Healthcare HR/People/Culture Learning - Function

On Nursing Leadership: Building innovation and resilience in times of crisis


Nurse leaders are faced with a spread of challenges each day, including managing resources, advanced planning, and goal setting, collaborating with other hospital and community leaders, improving quality measures, cutting costs, reporting to the board of directors, and lots of more. Being a nurse leader is much from easy. To be a good leader it takes stamina, persistence, and three essential skills.

The three top essential skills required of each nurse leader involve:

  1. Shared decision-making
  2. Relationship management
  3. Social awareness

Today on The Healthcare Channel, we interview Prachi Javalekar, a role-model nurse leader and Clinical Auditor, at the Agency of Clinical Innovation of NSW Health.


On Nursing Leadership

Where are you, and what is daily working life like for you right now? 

I am working within the Evidence Generation and Dissemination Team at the Agency of Clinical Innovation- a pillar organisation of New South Wales Health.

We have been supporting the Critical Intelligence Unit set up the Secretary of NSW health with evidence-based advice specifically to support and inform decision-making during the COVID-19 pandemic. As part of this work, we produce ‘Daily Evidence Digest’ and ‘Evidence Checks’ (rapid reviews) which cover broad areas including epidemiological data, clinical advice, operational plans and incorporate evidence shared across peer-reviewed, grey literature and social media across other countries and jurisdictions.

My day starts with scanning through publications for articles published over the preceding 24 hours and finishes when daily priority tasks have been completed. Given the rapid pace and broad coverage, it can become rather challenging at times. However, having a critical care background, I do enjoy fast-paced working environment with lots to learn!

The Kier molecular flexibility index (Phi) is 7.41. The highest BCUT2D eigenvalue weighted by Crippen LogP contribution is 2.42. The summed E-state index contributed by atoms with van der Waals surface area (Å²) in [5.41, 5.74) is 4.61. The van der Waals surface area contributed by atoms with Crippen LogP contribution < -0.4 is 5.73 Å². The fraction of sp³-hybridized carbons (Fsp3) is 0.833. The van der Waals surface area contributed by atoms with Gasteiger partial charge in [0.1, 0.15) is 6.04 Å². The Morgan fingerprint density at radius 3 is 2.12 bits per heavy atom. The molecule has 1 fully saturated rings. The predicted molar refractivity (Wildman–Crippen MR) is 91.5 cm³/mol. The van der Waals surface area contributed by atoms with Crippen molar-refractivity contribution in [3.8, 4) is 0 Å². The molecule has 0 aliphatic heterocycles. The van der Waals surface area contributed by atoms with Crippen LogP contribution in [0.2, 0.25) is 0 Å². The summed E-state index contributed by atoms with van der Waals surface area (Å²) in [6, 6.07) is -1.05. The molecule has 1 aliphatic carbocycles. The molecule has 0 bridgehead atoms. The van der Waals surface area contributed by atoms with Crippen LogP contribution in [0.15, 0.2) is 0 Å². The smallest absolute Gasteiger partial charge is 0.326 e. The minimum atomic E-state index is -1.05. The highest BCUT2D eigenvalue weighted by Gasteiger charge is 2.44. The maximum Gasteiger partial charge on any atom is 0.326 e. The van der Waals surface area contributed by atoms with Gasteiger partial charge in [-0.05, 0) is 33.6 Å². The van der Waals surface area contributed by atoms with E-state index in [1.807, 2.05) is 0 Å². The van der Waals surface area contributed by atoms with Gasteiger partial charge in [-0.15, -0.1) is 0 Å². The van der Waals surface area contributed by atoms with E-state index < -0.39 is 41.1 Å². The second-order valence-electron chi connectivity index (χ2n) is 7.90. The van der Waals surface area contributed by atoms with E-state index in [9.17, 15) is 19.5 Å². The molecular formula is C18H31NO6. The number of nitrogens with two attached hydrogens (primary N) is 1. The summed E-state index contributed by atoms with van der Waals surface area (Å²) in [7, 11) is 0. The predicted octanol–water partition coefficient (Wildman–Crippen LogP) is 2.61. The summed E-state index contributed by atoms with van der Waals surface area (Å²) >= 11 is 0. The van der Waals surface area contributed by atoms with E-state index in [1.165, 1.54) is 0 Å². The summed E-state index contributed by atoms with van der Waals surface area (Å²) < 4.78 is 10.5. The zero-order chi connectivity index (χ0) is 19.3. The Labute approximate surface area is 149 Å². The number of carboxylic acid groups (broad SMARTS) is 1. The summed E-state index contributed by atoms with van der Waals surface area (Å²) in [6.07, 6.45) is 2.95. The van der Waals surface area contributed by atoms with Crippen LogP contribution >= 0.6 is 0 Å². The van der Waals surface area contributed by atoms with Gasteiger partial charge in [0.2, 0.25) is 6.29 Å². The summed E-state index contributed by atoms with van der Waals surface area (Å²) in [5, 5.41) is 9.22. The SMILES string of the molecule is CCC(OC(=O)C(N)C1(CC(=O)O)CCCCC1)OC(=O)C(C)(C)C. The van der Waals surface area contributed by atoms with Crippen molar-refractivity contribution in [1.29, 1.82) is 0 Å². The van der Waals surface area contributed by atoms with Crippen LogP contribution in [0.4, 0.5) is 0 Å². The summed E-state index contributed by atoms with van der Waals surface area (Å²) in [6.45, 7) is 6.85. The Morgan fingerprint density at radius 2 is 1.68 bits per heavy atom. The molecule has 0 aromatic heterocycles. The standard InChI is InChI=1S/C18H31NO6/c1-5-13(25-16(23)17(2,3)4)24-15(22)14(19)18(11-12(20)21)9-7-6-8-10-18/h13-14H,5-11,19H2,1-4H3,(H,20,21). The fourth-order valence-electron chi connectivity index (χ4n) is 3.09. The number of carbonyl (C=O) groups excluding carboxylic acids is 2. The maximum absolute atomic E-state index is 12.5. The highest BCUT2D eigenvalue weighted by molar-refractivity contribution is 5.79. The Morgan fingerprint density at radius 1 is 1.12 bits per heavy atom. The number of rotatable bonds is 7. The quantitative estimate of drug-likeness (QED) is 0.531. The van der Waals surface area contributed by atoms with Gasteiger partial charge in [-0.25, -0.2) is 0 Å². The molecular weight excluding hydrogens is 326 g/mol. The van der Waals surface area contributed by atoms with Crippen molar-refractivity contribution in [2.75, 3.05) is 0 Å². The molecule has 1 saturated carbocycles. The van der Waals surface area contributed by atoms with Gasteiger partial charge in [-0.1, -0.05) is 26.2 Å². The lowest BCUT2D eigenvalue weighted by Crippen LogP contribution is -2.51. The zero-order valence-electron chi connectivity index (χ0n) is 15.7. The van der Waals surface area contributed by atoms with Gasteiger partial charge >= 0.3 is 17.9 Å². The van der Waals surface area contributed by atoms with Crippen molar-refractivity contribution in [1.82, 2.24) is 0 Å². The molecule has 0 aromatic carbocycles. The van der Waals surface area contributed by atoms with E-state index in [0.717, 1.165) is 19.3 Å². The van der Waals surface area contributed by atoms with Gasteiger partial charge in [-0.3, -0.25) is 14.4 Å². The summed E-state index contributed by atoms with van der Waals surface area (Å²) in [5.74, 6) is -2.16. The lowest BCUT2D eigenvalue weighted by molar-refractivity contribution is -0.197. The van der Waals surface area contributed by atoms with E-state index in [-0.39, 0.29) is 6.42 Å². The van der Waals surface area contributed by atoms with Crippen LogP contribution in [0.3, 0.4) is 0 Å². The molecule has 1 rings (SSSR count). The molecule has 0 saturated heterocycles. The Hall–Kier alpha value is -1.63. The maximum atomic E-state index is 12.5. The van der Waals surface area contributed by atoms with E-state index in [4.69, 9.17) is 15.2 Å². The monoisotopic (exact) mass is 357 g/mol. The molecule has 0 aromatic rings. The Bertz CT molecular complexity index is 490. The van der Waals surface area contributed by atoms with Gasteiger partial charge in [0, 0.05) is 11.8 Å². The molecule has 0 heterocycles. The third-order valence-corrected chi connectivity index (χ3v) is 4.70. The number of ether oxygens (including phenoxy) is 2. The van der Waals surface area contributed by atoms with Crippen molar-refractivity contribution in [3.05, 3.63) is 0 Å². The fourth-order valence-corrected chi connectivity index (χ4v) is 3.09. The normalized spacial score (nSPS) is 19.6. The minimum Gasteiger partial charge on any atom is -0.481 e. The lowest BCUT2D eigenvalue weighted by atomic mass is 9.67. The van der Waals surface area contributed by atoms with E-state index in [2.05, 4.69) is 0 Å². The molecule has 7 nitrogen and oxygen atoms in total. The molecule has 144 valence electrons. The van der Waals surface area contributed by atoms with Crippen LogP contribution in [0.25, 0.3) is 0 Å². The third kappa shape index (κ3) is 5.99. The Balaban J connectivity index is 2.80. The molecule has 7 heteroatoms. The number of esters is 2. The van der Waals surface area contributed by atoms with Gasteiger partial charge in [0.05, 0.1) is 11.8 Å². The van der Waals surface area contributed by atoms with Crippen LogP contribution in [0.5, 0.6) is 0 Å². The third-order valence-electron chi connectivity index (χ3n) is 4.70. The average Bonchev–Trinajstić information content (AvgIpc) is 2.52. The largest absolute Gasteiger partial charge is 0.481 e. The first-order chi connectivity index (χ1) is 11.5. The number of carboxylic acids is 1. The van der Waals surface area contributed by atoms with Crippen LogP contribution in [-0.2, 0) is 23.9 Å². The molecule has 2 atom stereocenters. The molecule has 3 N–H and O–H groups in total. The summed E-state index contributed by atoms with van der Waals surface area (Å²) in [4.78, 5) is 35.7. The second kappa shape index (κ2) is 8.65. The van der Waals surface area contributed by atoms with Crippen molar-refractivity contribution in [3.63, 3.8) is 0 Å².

What have you found to be the single toughest nut to crack in this situation? 

We are dealing with probably the worst global pandemic in the modern era. There is unprecedented pressure on the healthcare system across the globe. At an individual level, the stresses related to work, uncertainties related to a multitude of factors, fear of perceived risks, and limited opportunities to maintain strong social connections can fuel a lot of unhealthy distress. Maintaining psychological well-being for you and your family while dealing with the personal /professional and societal challenges can be tricky at times.


What can workplaces do to better support FOR THEIR EMPLOYEES during this time? 

Maintaining wellbeing is always a shared responsibility. Individuals need to have an inherent understanding of their triggers for distress and adaptive coping mechanisms that work for them. Organisation needs to manage the balance of support with increased demand and stress on the business while preventing burnout. Organisations which have a robust framework and measures to manage employee wellbeing will have better success than organisations where employee wellbeing is managed as a result of the pandemic. The culture and support need to be there prior to the pandemic. Psychological safety, open and honest communication are fundamental to creating trusting and supporting environments that can prevent burnout and create viable workflows during increased demand.

During strenuous times such as this, organisations and employers play a crucial role in maintaining wellbeing for their employees. Although ‘supporting employees’ should not be a context-specific intervention, support mechanisms need to be enhanced to ensure businesses and organisations can not only withstand these challenges but also take these opportunities to strengthen their collective commitment towards their goals and this is possible only when employees feel valued and supported. This support needs to go beyond conventional counseling services to offer tailored, pragmatic support that is well-advertised, accessible, confidential, and embedded within a clear governance framework.


What impact do you expect this crisis to have on the global jobs market? 

The global outlook does not appear to be positive. International Labour Organization predicts 1.6 billion workers could suffer from a significant impact on their income. COVID19 has caused at least temporary loss of businesses at a massive scale with the consequent reduction in labour requirement. There can be underemployment in the latter half of 2020 as the aftermath of this impact. self-employed workers haven’t been immune to the impact of the severe restrictions on people and goods movement either. I am afraid this may result in a downward spiral of decreased buying capacity and lower demand causing further delay in economic recovery.